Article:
Shi-An, is a small construction, a mobile “tea house”, built entirely in paper. Today it is located in the Daidokoro, in the National Heritage of Nijojo Castle, Kyoto, Japan. An ephemeral design or not, carried out by the architecture studio katagiri.Shi-An, is made from a type of Japanese paper called “Washi” and developed through the Origami method. Eight times the 500mm x 1000mm paper is folded, giving shape to each one of the modules.These mini-modules have two pockets and two arms, so there can be assembled with each other without needing a single drop of glue. A collaborative structure, which does not need more than the solidarity of one piece together with the other.
The assembly of Shi-An is fast and simple, which only needs paper scraps and the proper instructions.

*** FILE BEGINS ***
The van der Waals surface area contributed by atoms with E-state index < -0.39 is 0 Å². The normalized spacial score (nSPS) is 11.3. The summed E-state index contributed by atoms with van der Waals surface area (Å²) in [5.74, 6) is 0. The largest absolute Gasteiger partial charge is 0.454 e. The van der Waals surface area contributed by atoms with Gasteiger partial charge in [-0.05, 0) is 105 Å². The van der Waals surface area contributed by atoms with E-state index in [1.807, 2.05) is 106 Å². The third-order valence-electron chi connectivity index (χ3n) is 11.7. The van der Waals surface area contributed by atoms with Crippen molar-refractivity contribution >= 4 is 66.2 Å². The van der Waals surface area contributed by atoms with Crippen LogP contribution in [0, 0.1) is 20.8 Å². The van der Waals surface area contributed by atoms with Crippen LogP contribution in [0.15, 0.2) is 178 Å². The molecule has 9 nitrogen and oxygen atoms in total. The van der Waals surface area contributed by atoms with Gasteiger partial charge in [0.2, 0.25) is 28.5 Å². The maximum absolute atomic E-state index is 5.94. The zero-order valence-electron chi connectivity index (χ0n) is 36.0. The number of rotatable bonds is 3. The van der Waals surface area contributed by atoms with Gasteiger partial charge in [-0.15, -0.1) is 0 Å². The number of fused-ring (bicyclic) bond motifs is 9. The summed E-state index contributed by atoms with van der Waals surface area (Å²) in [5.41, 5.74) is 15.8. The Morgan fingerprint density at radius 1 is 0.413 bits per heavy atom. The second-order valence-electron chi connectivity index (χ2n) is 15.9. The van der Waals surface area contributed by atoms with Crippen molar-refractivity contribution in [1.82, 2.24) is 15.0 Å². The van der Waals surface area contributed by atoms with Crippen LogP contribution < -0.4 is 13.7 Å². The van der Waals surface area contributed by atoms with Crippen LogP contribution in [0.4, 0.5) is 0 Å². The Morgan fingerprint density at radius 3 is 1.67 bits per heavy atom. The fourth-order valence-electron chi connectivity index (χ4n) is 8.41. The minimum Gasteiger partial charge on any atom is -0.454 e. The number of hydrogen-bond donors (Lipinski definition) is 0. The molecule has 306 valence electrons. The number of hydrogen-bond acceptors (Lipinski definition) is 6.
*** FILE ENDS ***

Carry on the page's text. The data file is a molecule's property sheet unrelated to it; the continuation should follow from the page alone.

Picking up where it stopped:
Shi-An consists of a total of 400 units, which generate a shape similar to a dome. An artisanal and delicate structure, which is far from the opulence of the great architectures.In one or another way, as can be seen in the photographs, this constructive system is organic, so that it can grow, and adopt the size that the occupants need. It’s just a matter of getting more hands and more paper.Shi-An, adopts the best of each world, a traditional technique, but that has a minimalist aesthetic, simple and worthy of any ephemeral architecture contest.A nomade house, a shapes that oscillates between the vegetable and the animal world, an ancestral and contemporary architecture. A cavern, which invites us to enter, to shelter us, and reminds us that our hands and our culture are all we need to build.Photos by Takuya Watanabe